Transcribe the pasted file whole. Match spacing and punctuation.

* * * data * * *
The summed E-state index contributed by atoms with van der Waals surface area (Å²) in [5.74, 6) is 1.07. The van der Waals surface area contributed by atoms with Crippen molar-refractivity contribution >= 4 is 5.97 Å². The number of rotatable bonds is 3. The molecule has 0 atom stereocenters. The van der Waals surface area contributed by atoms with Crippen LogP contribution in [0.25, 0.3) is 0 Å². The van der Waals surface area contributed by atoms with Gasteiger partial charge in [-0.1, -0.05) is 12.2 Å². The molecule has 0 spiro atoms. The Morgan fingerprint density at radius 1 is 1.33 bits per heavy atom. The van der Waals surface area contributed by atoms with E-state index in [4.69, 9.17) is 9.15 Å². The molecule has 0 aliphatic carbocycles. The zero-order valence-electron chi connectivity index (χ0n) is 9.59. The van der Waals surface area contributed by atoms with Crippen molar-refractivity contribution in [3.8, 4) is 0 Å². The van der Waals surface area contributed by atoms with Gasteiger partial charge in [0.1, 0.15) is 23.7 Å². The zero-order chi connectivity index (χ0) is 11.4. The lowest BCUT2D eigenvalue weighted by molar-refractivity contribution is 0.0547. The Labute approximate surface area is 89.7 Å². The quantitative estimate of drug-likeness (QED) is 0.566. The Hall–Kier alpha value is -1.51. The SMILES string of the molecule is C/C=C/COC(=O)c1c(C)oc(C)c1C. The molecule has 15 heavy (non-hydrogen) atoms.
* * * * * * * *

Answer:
The summed E-state index contributed by atoms with van der Waals surface area (Å²) in [5.74, 6) is 1.07. The van der Waals surface area contributed by atoms with Crippen molar-refractivity contribution >= 4 is 5.97 Å². The number of rotatable bonds is 3. The molecule has 0 atom stereocenters. The van der Waals surface area contributed by atoms with Crippen LogP contribution in [0.25, 0.3) is 0 Å². The van der Waals surface area contributed by atoms with Gasteiger partial charge in [-0.1, -0.05) is 12.2 Å². The molecule has 0 spiro atoms. The Morgan fingerprint density at radius 1 is 1.33 bits per heavy atom. The van der Waals surface area contributed by atoms with E-state index in [4.69, 9.17) is 9.15 Å². The molecule has 0 aliphatic carbocycles. The zero-order valence-electron chi connectivity index (χ0n) is 9.59. The van der Waals surface area contributed by atoms with Crippen molar-refractivity contribution in [3.8, 4) is 0 Å². The van der Waals surface area contributed by atoms with Gasteiger partial charge in [0.1, 0.15) is 23.7 Å². The zero-order chi connectivity index (χ0) is 11.4. The lowest BCUT2D eigenvalue weighted by molar-refractivity contribution is 0.0547. The Labute approximate surface area is 89.7 Å². The quantitative estimate of drug-likeness (QED) is 0.566. The Hall–Kier alpha value is -1.51. The SMILES string of the molecule is C/C=C/COC(=O)c1c(C)oc(C)c1C. The molecule has 15 heavy (non-hydrogen) atoms.